Took the scope out and looked at Jupiter. Scope was tracking,  most likely for the first  time ever.  The next step in the restoration is to straighten out the problem with the diagonal mirror/focuser issues since the diagonal is out of alignment but glued to the metal stalk that is part off the focuser.

   Here are a couple of pictures  showing the motor being repaired.

 

             - Dave 

 

     RV-4 Deluxe.jpg                   

     RV-4 opened motor.jpg   

     RV-4 reapired gear.jpg

     RV-4 motor mounts.jpg     

 

 

 


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#2 TOM KIEHL

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Posted 28 June 2019 - 01:15 PM

Nice Save Dave , Welcome to the club lol.gif

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#3 dgreyson

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Posted 28 June 2019 - 02:16 PM

Nice save. When working with clock movements, use a long piece of broom straw attached to amplify the motion. You can easily see the end of the straw sweeping smoothly and any irregular motion in the gear train becomes readily and obviously apparent.

#4 DAVIDG

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Posted 28 June 2019 - 02:32 PM

Nice save. When working with clock movements, use a long piece of broom straw attached to amplify the motion. You can easily see the end of the straw sweeping smoothly and any irregular motion in the gear train becomes readily and obviously apparent.

 I didn't use a long piece of straw on the motor when I had it out but I used about 6" of solder since I happened to have the roll on the bench, and used that  to verify the output motion of the motor was smooth and also at 10 minutes per rev.   Also been restoring clocks for years as telescope for many years.

 

                  - Dave 


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#5 steve t

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Posted 29 June 2019 - 07:27 AM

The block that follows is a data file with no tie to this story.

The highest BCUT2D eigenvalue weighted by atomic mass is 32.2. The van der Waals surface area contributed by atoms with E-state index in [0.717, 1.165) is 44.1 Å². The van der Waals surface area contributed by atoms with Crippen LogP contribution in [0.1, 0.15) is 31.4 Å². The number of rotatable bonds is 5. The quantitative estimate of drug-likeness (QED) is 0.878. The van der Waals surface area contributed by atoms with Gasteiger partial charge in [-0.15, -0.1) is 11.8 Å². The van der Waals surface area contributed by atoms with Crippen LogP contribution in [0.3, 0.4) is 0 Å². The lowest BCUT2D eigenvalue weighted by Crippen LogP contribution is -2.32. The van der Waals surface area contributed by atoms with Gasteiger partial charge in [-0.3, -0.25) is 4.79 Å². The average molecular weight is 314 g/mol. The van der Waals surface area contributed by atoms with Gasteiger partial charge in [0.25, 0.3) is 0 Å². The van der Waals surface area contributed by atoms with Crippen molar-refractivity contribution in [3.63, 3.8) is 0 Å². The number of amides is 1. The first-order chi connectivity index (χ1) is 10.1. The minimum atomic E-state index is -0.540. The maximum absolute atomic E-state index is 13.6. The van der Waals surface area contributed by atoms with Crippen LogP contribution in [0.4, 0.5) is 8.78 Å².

Dave, 

That is a very nice looking scope. I'll be interested in hearing on what you think of the optics.

Steve T 


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#6 DAVIDG

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Posted 29 June 2019 - 11:19 AM

 I had RV- 4 out to check out the image. I was using a vintage Galoc 16.3mm and 7mm eyepieces.  A check of the collimation before I started  and it showed the diagonal was off.  I could tell that the diagonal was glued onto the metal stalk upside down since the 45 degree bevel on one the sides was at the top instead of the bottom and it was off to one side. I was able to loosen the focuser and shim it enough to get things close enough to test things out. 

   So out into the back yard to check out a couple of objects. First was Jupiter. The image wasn't  bad and the there was some detail visible. Most would say the images was very good. I then switched to  the 7mm and things started to look a little weird. It was like I had two images of Jupiter on top of each other that were slightly out of register. Still most I bet would say the image was very good and it was seeing that night.

   Now onto Vega to do a star test.  To do a star test correctly  you need to use an eyepiece with  a focal length that is  around the F-ratio of the scope. This one is  around f/11 so the 7mm was fine. I looked at the slightly defocused image of Vega on both the inside and outside  of focus to see what the correction was like. Right from the start I could see that was something wrong and it wasn't just from the misalignment. The diffraction pattern were asymmetrical  and looked like blops.  That indicated  some optical problem.